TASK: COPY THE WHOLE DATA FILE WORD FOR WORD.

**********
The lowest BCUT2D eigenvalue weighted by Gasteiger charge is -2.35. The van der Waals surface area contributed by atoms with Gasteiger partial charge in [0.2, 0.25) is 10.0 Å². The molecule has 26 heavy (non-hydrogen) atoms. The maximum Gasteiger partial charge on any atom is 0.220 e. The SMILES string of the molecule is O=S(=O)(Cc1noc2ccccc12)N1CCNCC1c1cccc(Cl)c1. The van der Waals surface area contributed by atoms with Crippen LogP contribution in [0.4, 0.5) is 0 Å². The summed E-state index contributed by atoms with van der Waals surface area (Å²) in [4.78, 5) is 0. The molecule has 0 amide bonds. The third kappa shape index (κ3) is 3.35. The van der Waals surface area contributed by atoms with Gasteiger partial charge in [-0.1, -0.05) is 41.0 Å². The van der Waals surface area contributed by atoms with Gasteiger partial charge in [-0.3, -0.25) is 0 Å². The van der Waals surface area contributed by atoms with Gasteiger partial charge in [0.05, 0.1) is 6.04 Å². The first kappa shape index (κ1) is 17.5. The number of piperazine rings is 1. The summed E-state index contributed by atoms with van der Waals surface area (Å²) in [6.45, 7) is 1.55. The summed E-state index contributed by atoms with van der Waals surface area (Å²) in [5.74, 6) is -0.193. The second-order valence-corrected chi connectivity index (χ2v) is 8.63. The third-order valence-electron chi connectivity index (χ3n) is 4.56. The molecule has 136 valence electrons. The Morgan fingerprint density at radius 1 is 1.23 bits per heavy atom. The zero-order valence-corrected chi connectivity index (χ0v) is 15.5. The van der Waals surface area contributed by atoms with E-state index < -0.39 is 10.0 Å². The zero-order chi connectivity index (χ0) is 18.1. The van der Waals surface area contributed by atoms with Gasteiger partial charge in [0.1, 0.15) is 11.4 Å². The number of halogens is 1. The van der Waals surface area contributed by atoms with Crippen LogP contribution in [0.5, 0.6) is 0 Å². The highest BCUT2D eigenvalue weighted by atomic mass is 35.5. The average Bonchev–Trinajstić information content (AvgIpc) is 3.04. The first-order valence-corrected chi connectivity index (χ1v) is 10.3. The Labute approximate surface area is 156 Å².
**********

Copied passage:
The lowest BCUT2D eigenvalue weighted by Gasteiger charge is -2.35. The van der Waals surface area contributed by atoms with Gasteiger partial charge in [0.2, 0.25) is 10.0 Å². The molecule has 26 heavy (non-hydrogen) atoms. The maximum Gasteiger partial charge on any atom is 0.220 e. The SMILES string of the molecule is O=S(=O)(Cc1noc2ccccc12)N1CCNCC1c1cccc(Cl)c1. The van der Waals surface area contributed by atoms with Crippen LogP contribution in [0.4, 0.5) is 0 Å². The summed E-state index contributed by atoms with van der Waals surface area (Å²) in [4.78, 5) is 0. The molecule has 0 amide bonds. The third kappa shape index (κ3) is 3.35. The van der Waals surface area contributed by atoms with Gasteiger partial charge in [-0.1, -0.05) is 41.0 Å². The van der Waals surface area contributed by atoms with Gasteiger partial charge in [-0.3, -0.25) is 0 Å². The van der Waals surface area contributed by atoms with Gasteiger partial charge in [0.05, 0.1) is 6.04 Å². The first kappa shape index (κ1) is 17.5. The number of piperazine rings is 1. The summed E-state index contributed by atoms with van der Waals surface area (Å²) in [6.45, 7) is 1.55. The summed E-state index contributed by atoms with van der Waals surface area (Å²) in [5.74, 6) is -0.193. The second-order valence-corrected chi connectivity index (χ2v) is 8.63. The third-order valence-electron chi connectivity index (χ3n) is 4.56. The molecule has 136 valence electrons. The Morgan fingerprint density at radius 1 is 1.23 bits per heavy atom. The zero-order valence-corrected chi connectivity index (χ0v) is 15.5. The van der Waals surface area contributed by atoms with E-state index < -0.39 is 10.0 Å². The zero-order chi connectivity index (χ0) is 18.1. The van der Waals surface area contributed by atoms with Gasteiger partial charge in [0.1, 0.15) is 11.4 Å². The number of halogens is 1. The van der Waals surface area contributed by atoms with Crippen LogP contribution in [0.5, 0.6) is 0 Å². The highest BCUT2D eigenvalue weighted by atomic mass is 35.5. The average Bonchev–Trinajstić information content (AvgIpc) is 3.04. The first-order valence-corrected chi connectivity index (χ1v) is 10.3. The Labute approximate surface area is 156 Å².